A federal appeals court, in a temporary ruling issued late Wednesday night, allowed a drug company to continue to supply an abortion pill but only under tight restrictions that the federal drug control agency had relaxed over the past seven years.
If the ruling stands, it would mean that women would have to make a decision to use that abortion method before the end of the seventh week of pregnancy; since 2016, they could do so up to the tenth week. That is just one of the practical effects the decision would have. Many women do not even become aware that they are pregnant until the fifth or sixth week, giving them little time to decide on an abortion by the medicine option rather than surgery.
The decision by a three-judge panel of the U.S. Court of Appeals for the Fifth Circuit made it clear that the drug, mifepristone, does not now have to be taken off the market altogether, as ordered by a federal trial judge in Texas last Friday. The appeals panel temporarily relaxed that part of the Texas decision.
Throughout a 42-page opinion, the appeals panel – which divided 2-to-1 – stressed that it was making only a quick ruling after a brief study and said that it planned to move ahead on an expedited schedule to fully decide the controversy. It said it was not taking a final position on any issue at this time.
Wednesday’s ruling left the Food and Drug Administration and the maker of a brand-name version of mifepristone, Danco Laboratories, with the choice of accepting the limited access to the drug allowed by the new decision, or else asking the Supreme Court to put back into place a series of measures making the drug far more widely available and easier to use.
Mifepristone, originally created in France but approved by the FDA in 2000, is the first pill used in combination with another – misoprostol – to bring about the end of a pregnancy in early stages. Some 5 million women in the U.S. have used that combination for abortions, and that method is now used in a majority of cases instead of the more costly and riskier method by surgery.
In practical terms, the new decision would restore a series of restrictions that FDA had imposed on mifepristone when it first found that drug to be safe and effective for abortion, back in 2000. Those limitations include that a pregnant woman would have to make three visits to a hospital, clinic or doctor’s office to get the prescription, take it only under a doctor’s supervision, sign a consent form indicating acceptance of risk and conditions, and inform the doctor of any adverse effects from taking the drug.
Those restrictions only apply to mifepristone, not misoprostol. Some doctors and abortion clinics have indicated that, if mifepristone were not available at all, they could prescribe misoprostol alone that would bring about a pregnancy’s termination, but with more side-effects, including more bleeding.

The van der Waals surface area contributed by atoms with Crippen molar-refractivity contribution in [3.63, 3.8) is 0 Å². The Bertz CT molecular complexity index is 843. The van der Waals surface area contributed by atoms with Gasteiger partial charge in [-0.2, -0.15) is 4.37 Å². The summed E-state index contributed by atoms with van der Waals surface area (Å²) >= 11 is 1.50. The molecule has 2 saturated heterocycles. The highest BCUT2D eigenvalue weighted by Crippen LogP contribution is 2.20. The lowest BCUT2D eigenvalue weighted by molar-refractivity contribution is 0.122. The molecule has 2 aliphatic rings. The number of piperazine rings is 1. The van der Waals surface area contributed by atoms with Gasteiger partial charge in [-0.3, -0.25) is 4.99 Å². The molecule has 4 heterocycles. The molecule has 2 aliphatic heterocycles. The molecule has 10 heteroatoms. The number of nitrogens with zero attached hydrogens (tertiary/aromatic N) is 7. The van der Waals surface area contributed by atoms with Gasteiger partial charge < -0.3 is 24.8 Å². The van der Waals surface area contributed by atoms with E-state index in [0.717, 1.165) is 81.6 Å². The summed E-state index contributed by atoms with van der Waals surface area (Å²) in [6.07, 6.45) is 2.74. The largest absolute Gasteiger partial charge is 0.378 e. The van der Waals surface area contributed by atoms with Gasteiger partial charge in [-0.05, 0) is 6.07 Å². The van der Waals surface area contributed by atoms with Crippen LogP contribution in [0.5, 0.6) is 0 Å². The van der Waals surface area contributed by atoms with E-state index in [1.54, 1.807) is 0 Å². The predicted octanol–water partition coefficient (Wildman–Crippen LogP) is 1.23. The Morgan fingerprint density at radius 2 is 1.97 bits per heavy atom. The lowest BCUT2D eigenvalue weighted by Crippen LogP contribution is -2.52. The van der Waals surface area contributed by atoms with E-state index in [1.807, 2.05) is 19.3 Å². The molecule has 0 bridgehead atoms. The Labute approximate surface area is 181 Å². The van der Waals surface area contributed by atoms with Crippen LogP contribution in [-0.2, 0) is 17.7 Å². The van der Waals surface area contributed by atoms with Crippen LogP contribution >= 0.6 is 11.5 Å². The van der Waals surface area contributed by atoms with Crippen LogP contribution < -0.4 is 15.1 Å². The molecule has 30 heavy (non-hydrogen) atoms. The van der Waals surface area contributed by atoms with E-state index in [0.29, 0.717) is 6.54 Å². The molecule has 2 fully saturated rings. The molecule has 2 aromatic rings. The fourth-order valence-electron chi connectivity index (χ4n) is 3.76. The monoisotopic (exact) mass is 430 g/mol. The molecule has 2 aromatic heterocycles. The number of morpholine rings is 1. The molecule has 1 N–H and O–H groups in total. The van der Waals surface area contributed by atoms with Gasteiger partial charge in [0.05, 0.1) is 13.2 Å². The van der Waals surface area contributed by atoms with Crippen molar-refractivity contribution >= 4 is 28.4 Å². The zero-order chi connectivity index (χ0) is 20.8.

In the initial ruling last Friday, U.S. District Judge Matthew Kacsmaryk of Amarillo, TX, decided that the FDA’s initial decision 23 years ago to approve mifepristone with all of those restrictions in place was beyond its authority under federal food and drug law and amounted to “arbitrary and capricious” use of its powers. In a separate part of his ruling, the Texas judge also found invalid all of the FDA’s later orders, relaxing many of those restrictions on access. He put his ruling on hold for a week to give the FDA and Danco a chance to take the case on to the Fifth Circuit Court.
The Circuit Court ruled that the challengers to mifepristone – a group of organizations and doctors who are opposed to abortion – had waited too long to challenge FDA’s action in 2000, so it said – at least for now – that this part of their challenge had fallen short.
It went on to rule, again tentatively, that the challengers have a good chance when a final ruling is issued to succeed in striking down what FDA did in 2016, 2019, 2021 and 2023. Among those later actions, FDA allowed women to get access to mifepristone from drugstores rather than from doctors or medical facilities, allowed them to receive it in the mail, and allowed them to take it on their own, at home. The time limit was extended, in one of those actions, from seven weeks of pregnancy to ten.
It appears that those changes would not be allowed, under the Circuit Court’s tentative decision.
In all of its decisions, at any point over the 23 years, FDA has always found that mifepristone was safe and effective, when used under the protocols it specified.
It is unclear whether the Wednesday ruling will allow a second drug company, GenBioPro Inc., to continue to market a generic version of mifepristone. That company gained approval to do so in the 2019 FDA order – one of those now blocked by the Wednesday night ruling.